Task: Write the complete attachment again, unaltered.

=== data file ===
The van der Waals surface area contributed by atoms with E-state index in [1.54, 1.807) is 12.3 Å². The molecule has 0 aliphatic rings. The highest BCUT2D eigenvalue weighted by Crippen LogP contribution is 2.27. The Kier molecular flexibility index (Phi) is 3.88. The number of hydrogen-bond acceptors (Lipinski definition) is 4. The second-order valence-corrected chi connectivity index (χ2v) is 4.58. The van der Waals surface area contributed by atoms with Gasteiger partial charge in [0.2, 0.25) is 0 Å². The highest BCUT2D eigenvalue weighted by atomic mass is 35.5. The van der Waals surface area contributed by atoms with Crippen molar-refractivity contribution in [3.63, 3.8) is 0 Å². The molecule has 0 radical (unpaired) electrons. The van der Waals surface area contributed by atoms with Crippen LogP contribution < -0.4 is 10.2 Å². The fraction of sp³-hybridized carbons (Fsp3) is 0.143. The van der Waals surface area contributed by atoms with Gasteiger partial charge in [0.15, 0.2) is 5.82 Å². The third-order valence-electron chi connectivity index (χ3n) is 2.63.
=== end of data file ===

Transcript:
The van der Waals surface area contributed by atoms with E-state index in [1.54, 1.807) is 12.3 Å². The molecule has 0 aliphatic rings. The highest BCUT2D eigenvalue weighted by Crippen LogP contribution is 2.27. The Kier molecular flexibility index (Phi) is 3.88. The number of hydrogen-bond acceptors (Lipinski definition) is 4. The second-order valence-corrected chi connectivity index (χ2v) is 4.58. The van der Waals surface area contributed by atoms with Gasteiger partial charge in [0.2, 0.25) is 0 Å². The highest BCUT2D eigenvalue weighted by atomic mass is 35.5. The van der Waals surface area contributed by atoms with Crippen molar-refractivity contribution in [3.63, 3.8) is 0 Å². The molecule has 0 radical (unpaired) electrons. The van der Waals surface area contributed by atoms with Crippen LogP contribution < -0.4 is 10.2 Å². The fraction of sp³-hybridized carbons (Fsp3) is 0.143. The van der Waals surface area contributed by atoms with Gasteiger partial charge in [0.15, 0.2) is 5.82 Å². The third-order valence-electron chi connectivity index (χ3n) is 2.63.